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Picture the scene.
I’m driving a pick-up truck. I’m dressed in a high-vis jacket and white overalls and in the back is a tonne of manure. On the side of the pick-up is the logo “BS Industries UK”. We drive up to and block the front entrance to the Houses of Parliament, immediately drawing a bevy of armed police officers (or, as I like to call them, “supporting artists”) towards us.
“You can’t park here!”
I explain that this is “Grade A bullshit” and that “the MPs ran out of bullshit so they need a fresh batch to feed to the public”.
The prank, filmed in 2013 as part of the promotional campaign for the second series of our Bafta-winning BBC show The Revolution Will Be Televised, was an expression of that quintessentially British tradition of using satire as a tool of protest. Creative direct action dressed up as a comedy sketch, if you will.
For me there is nothing more British than using satire that laughs at the powerful, and that in a very minor way holds the powerful to account. But under clause 59 of the Police, Crime, Sentencing and Courts Bill which is going through the UK parliament now public nuisance is being criminalised and I could get 10 years in jail for such a prank! Ten. Years. In. Jail. I know that’s not the funniest joke but come on…!
History teaches us that things don’t change if the status quo is not disrupted and the intention appears to be to create an environment where you can make a lot of noise, as long as you stay in your lane, but where any movement deemed effective at changing hearts and minds and making a real difference is criminalised.
The passing of the PCSB in Parliament signals an active attack on this cornerstone of British democracy. Perhaps the significance of it is that freedom to speak truth to power without the fear of recrimination or criminal sanction is a British value as well as being a fundamental tenet of freedom of speech!
What does it feel like when the democracy you grew up in starts a gradual slide towards authoritarianism? Perhaps patriotism and flag-waving replace public debate. Perhaps the very fabric of public life starts to warp and change so that rational argument about policy is replaced by questions about how many national flags were printed on said policy paper. Perhaps the worse the state of the nation becomes, the more national greatness is invoked.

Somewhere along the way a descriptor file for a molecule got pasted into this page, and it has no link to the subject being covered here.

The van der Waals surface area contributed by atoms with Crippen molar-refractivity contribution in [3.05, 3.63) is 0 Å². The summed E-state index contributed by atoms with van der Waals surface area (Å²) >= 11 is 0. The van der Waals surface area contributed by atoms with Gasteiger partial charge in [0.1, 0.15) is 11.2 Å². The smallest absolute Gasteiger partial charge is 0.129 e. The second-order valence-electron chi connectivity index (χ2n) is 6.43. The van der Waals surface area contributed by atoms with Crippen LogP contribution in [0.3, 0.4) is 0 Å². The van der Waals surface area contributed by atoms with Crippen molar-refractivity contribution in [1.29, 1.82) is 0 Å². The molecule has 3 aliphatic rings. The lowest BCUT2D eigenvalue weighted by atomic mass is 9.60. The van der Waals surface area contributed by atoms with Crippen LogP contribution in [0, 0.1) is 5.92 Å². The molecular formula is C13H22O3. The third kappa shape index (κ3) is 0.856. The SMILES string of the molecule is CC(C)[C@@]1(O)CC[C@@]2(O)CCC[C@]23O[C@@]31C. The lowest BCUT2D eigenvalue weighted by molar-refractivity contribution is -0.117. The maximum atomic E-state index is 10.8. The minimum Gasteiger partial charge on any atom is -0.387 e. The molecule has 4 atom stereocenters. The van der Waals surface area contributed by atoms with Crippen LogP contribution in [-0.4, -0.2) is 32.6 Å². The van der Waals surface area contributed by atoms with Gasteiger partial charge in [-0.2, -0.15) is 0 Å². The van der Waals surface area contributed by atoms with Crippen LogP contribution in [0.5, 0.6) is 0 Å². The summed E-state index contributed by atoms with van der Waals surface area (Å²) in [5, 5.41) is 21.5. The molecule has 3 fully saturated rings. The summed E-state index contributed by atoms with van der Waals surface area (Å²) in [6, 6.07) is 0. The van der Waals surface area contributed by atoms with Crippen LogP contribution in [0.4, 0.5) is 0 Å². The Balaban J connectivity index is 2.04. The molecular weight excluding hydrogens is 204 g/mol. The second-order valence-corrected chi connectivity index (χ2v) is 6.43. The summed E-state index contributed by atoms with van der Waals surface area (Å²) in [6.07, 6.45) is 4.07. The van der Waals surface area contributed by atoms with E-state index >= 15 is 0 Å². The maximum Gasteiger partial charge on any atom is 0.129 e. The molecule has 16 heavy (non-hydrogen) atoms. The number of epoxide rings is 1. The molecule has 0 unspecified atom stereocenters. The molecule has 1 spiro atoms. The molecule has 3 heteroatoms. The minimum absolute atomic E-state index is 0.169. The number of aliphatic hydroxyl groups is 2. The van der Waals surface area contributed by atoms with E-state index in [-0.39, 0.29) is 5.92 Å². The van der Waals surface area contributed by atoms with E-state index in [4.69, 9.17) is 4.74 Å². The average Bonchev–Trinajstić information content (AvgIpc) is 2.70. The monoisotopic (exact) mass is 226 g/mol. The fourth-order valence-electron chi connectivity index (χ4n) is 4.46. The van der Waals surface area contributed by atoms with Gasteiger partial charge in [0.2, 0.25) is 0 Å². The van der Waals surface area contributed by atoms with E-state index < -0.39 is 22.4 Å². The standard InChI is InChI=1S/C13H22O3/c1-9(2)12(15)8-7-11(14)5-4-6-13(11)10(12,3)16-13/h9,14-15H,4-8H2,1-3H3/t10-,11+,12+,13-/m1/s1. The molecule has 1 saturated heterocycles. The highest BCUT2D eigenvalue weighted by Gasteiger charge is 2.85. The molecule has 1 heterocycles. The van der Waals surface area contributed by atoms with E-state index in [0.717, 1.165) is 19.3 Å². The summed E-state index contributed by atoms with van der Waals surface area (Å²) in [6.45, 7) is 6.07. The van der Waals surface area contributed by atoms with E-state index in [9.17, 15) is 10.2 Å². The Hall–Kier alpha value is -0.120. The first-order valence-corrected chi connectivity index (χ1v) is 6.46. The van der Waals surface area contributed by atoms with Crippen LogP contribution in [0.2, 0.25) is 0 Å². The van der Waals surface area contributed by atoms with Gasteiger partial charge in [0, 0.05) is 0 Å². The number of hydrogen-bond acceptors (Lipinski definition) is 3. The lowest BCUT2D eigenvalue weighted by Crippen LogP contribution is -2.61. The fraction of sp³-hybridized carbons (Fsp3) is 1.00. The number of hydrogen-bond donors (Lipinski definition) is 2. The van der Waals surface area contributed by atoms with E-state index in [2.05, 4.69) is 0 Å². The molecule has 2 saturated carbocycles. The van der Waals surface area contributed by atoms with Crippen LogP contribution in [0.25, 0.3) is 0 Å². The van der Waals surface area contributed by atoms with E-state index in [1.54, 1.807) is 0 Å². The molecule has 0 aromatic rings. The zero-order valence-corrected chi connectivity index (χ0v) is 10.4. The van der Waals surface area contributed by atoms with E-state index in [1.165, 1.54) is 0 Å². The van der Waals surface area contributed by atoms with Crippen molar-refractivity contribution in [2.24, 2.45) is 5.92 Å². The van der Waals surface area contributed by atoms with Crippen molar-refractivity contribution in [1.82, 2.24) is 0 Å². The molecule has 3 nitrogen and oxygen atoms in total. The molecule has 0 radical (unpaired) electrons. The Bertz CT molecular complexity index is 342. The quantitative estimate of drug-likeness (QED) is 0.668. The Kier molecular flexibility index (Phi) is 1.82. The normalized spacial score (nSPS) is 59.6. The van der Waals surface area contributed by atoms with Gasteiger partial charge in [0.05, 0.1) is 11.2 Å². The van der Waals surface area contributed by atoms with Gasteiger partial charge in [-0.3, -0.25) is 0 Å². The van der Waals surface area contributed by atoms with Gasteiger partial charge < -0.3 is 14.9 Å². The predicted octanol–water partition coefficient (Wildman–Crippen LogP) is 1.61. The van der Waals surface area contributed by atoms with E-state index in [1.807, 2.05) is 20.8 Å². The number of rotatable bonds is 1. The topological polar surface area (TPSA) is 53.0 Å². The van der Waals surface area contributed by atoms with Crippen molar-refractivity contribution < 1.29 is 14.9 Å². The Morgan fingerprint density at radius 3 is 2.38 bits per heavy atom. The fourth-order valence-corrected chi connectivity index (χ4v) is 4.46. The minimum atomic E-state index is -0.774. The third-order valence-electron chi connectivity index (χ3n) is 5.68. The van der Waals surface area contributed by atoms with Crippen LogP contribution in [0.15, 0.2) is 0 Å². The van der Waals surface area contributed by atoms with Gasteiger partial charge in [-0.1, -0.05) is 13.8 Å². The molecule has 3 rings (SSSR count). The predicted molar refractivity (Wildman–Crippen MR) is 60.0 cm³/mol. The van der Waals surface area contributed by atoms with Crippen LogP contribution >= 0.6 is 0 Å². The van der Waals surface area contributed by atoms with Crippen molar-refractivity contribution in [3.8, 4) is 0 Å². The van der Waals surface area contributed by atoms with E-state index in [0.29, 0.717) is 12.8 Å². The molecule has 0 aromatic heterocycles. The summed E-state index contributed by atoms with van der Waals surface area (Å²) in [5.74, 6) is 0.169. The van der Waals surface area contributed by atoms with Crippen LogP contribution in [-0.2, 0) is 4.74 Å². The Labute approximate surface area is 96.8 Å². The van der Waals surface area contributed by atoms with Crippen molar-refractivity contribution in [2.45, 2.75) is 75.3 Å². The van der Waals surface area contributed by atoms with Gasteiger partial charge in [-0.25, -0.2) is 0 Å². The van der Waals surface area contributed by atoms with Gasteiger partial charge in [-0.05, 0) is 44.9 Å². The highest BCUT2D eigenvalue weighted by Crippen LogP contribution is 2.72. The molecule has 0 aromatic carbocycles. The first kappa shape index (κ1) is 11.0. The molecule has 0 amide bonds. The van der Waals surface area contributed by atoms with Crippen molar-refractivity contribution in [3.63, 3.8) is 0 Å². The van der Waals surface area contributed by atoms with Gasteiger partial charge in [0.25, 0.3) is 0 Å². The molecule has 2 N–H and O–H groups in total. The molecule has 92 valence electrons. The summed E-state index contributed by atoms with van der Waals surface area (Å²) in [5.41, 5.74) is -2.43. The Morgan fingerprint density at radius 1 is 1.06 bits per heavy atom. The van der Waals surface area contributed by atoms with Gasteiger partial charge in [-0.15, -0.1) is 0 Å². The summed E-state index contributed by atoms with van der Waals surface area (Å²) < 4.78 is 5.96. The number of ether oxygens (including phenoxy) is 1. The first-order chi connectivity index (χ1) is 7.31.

But what of those who question this new status quo? In societies where the ruling class wallows in corruption and enjoys total impunity, its enemies are a free press, and those who protest are criminalised. I’m not saying we are suddenly Myanmar. I’m not saying we are even Hungary. But maybe we are becoming Hungary-lite.
In a letter to the government in March co-ordinated by Liberty and Friends of the Earth, 245 organisations said the government’s proposals were cause for “profound concern”. The organisations highlighted numerous threats to our rights, including “draconian” police powers to restrict protests. The signatories represented a wide range of interests from Amnesty International to the Ramblers.
Hundreds of mainstream charities as well as groups such as Sisters Uncut, All Black Lives UK and Reclaim the Streets have committed to building a mass movement to resist the bill. But its protest and public order provisions could result in this very movement having its actions disproportionately criminalised for participating in peaceful activity. Even former prime minister Theresa May has voiced concerns over the proposed bill, insisting that the government has to walk a fine line between being “popular and populist”, and telling lawmakers that “our freedoms depend on it”.
It seems pertinent to ask if any amount of protest will be enough to stop the bill passing into law? The proposed law is indicative of a slide towards authoritarianism deeply at odds with the founding principles and traditions of the ruling Conservative party in the UK, and the democratic principles that many of us in the oldest democracy in the world hold so dear.
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